Jan. 16, 2013 — OLIVE HILL — Kieara Judd thinks the grownups are listening.
Kieara, a 17-year-old senior at West Carter High School, was one of about 225 people at Thursday’s “A New Beginning” at the Army National Guard Armory, in which Olive Hill residents asked God to heal their town of the scourge of drugs and other evils.
“It shows people are trying to make the community better,” Kieara said. “The drugs need to be gone … I believe Olive Hill needs a change, every way possible.”
There were other teenagers at the meeting. Hailey Collins, 14, is part of “Street Smart for Jesus,” a youth ministry of the Limestone Apostolic Church on Lawton Road.
“I wanted to learn some stuff,” Hailey said. “I’d like to see more things for teenagers to do instead of hanging out downtown.”
Olive Hill Councilwoman Angela Johnson advertized last night’s meeting on Facebook for at least a week, and she produced a five-minute video, five-minute video, “New Beginning for Olive Hill,” but she said the idea for it was Olive Hill Mayor Kenny Fankell’s.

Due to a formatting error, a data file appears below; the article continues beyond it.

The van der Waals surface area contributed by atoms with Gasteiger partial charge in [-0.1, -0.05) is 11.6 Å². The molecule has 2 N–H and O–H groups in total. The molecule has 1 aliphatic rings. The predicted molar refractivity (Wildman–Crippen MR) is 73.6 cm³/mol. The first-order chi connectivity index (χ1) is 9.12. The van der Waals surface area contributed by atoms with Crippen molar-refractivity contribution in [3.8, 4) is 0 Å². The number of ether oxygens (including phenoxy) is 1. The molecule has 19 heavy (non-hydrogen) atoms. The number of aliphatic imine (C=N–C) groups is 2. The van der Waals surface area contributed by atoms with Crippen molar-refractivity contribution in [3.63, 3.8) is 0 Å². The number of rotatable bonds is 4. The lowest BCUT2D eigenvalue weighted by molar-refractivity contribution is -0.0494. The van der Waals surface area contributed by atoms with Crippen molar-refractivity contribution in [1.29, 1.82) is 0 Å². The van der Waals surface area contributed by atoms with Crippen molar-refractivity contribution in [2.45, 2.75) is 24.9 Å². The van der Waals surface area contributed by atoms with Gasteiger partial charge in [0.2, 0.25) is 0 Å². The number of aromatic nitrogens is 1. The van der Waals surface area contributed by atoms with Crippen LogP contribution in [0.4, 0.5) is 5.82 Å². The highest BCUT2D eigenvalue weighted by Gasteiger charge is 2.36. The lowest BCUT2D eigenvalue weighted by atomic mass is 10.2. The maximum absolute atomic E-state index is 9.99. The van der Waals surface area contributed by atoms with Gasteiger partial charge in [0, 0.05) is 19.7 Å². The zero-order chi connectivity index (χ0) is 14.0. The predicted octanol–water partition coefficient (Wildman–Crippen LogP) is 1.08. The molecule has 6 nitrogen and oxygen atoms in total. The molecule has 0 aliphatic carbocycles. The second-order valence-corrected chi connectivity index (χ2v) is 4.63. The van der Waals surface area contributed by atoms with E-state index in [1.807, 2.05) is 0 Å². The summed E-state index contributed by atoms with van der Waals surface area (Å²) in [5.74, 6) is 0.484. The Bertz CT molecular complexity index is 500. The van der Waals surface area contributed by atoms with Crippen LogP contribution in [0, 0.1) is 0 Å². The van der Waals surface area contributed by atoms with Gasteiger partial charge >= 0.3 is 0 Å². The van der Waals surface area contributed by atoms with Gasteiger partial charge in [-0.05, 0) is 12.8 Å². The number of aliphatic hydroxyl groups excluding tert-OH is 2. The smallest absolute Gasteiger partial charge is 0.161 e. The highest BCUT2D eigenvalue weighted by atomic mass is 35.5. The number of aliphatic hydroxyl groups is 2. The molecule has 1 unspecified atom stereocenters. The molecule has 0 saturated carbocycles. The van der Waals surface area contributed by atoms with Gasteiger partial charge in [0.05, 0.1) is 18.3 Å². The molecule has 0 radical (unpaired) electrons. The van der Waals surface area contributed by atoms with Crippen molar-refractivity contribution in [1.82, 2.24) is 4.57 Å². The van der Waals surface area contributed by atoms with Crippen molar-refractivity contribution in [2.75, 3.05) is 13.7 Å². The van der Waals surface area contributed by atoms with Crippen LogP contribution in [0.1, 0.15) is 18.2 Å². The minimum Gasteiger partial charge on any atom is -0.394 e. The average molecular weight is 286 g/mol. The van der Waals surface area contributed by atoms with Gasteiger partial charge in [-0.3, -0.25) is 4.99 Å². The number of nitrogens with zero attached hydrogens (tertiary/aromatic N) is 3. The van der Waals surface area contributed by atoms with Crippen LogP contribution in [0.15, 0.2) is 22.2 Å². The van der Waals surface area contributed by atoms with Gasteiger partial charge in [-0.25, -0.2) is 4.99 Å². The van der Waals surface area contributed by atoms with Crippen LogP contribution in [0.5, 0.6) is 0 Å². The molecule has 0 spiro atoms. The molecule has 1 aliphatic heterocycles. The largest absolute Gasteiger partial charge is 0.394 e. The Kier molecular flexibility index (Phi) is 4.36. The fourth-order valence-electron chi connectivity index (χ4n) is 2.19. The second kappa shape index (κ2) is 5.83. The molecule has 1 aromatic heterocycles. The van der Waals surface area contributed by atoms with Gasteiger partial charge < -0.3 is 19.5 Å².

“One thing was on his heart,” Johnson said. “He had the title and everything.”
The Rev. David Gee, pastor of the First Christian Church of Olive Hill — which was condemned after the 2010 floods that wiped out most of downtown (the church has since build a new sanctuary on Caleb Powers Lane) — opened with a prayer. Jerry Sparks of the Three Pine Freewill Baptist Church offered the benediction.
There were people at least two generations older than Hailey and Kiera at the nearly 30-minute meeting.
Calvin Wells, 71, of Soldier, has noticed added state police patrols. He thinks law enforcement is cracking down on the drug dealers.
“It’s a lot better than it was,” Wells said. “I think it’s all of our concern.”